Sunday was Anzac Day and, unsurprisingly, the ABC had a crack at this important commemoration for being *checks notes* not sufficiently inclusive. Sadly, nothing is as near and dear to our national broadcaster as its loathing for all things *checks notes again* Australian.
On the surface, its report from Siobhan Marin talks about ‘The Remembering and Healing’ event and ‘corresponding interfaith service’ held in Lismore to make non-Anglo Australians feel more included in Anzac Day. In substance, it’s mostly a self-loathing, self-indulgent, establishment-hating dog whistle, perched on the very flimsiest foundations.
My attention was piqued by the opening anecdote from an Australian woman, Edda Lampis, born of Italian parents who migrated here after the war. Her family’s story is not dissimilar to that of most post-war migrants from Europe, including my own parents and grandparents who migrated to Australia from Italy in the 1950s.
But what really jiggled my panna cotta were these quotes in the article: “When I wake up to Anzac Day, and the fighter jets are flying overhead, I just get a full feeling of dread in my body”, “I know that those fighter jets are being used in conflicts overseas to bomb people like me” and “I’m very aware that my ancestors were the enemy.”
Ms Lampis, I see what you’re doing. And I call bullshit.
Despite being born in a safe, peaceful and free Australia, Lampis indulges her faux victimhood by pillaging the experiences of past generations, to insinuate that the commemoration of Anzac Day is somehow glorifying and encouraging war against ‘people like her’ (whatever that means) in an attempt to denigrate our veterans and divide Australians.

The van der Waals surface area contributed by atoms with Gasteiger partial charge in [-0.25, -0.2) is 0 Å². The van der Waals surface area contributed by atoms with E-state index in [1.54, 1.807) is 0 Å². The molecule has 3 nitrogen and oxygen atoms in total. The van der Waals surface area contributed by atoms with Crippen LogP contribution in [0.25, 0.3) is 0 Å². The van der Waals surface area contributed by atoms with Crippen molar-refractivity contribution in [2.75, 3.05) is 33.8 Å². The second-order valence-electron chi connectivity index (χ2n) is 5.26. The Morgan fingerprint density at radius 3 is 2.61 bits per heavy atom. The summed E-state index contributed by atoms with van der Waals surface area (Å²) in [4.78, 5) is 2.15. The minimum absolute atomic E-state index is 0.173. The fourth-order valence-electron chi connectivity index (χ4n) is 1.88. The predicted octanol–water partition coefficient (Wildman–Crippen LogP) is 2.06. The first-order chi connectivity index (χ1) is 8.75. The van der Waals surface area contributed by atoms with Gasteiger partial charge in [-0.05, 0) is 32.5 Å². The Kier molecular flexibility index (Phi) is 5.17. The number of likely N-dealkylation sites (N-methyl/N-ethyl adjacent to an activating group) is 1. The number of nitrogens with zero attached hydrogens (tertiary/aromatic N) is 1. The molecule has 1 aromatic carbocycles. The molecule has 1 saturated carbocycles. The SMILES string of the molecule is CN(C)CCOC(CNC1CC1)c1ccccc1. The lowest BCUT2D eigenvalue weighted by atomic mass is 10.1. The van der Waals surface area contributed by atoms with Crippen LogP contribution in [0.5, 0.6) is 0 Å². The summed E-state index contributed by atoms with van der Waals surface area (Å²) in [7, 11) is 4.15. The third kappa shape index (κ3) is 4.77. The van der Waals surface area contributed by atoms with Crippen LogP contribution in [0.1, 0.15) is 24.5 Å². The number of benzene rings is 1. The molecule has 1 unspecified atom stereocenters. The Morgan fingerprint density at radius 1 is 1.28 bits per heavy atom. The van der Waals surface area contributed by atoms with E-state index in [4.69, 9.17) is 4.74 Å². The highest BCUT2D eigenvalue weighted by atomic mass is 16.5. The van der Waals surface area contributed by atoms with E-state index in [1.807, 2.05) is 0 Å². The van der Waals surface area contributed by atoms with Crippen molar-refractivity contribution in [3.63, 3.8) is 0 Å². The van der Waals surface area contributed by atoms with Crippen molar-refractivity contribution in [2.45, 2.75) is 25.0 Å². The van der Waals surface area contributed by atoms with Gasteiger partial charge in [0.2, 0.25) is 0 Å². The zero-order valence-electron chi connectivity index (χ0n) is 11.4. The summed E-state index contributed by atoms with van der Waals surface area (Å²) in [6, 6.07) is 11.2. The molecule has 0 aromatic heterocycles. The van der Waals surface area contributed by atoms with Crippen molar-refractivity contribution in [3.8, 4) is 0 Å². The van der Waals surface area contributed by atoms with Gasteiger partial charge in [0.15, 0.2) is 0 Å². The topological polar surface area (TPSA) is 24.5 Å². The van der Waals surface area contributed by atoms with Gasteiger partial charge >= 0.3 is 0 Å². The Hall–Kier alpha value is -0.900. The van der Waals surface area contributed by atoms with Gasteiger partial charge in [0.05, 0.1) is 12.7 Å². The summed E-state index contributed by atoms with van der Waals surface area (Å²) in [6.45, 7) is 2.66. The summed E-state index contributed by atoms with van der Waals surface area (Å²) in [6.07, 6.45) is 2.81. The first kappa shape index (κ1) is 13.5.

Now, both sides of my family were caught up in World War II. My Nonno Antonio was captured by the Germans after the signing of the armistice and was imprisoned at Dresden for 16 months before he escaped. Ironically, after he migrated to Australia, he kept German Shepherds as pets. If that isn’t strength of character, I don’t know what is. My Nonno Angelo fought in North Africa, was captured by the Allies, and remained a PoW until the end of the war. In the meantime, the family was hiding in the Apennines adjacent to the Gustav Line while first the Germans occupied Monte Cassino and then while the Allies bombed and blasted the bejesus out of it. Our area was eventually liberated by the Allies. And when I say liberated, I mean they beat the Germans and then stood back as French colonial troops committed mass rapes and killings of women and girls in the area. My Nonna Alma and her siblings ran for their lives and managed to evade capture and worse.
But here’s the thing: both sides of my family moved to Australia, were naturalized, made Australia their home, have Australian friends, commemorate Anzac Day, and have enough common sense to appreciate that soldiers on both sides were (mostly) decent men, serving their respective nations — and often not by choice.
Anzac Day isn’t about glorifying war; it’s about taking a moment to be grateful to those who served and sacrificed themselves for our safety and freedom. Every Anzac Day I reflect on how countries that were once enemies became friends and how I won the lottery of life by being born here.
Forgiveness and redemption are also major themes of ANZAC Day. Because without the prospect of redemption we can never really move forward, bring down old barriers, and see the commonality between people.
But the ABC refuses to see that side of the coin. Instead, it indulges the same banal, lazy, cookie-cutter approach to commentary in its quest to position all things through the prism of victimhood.
It’s subtle but it’s there. Thankfully, Australians aren’t fooled.
Caroline Di Russo is a lawyer, businesswomen and unrepentant nerd.
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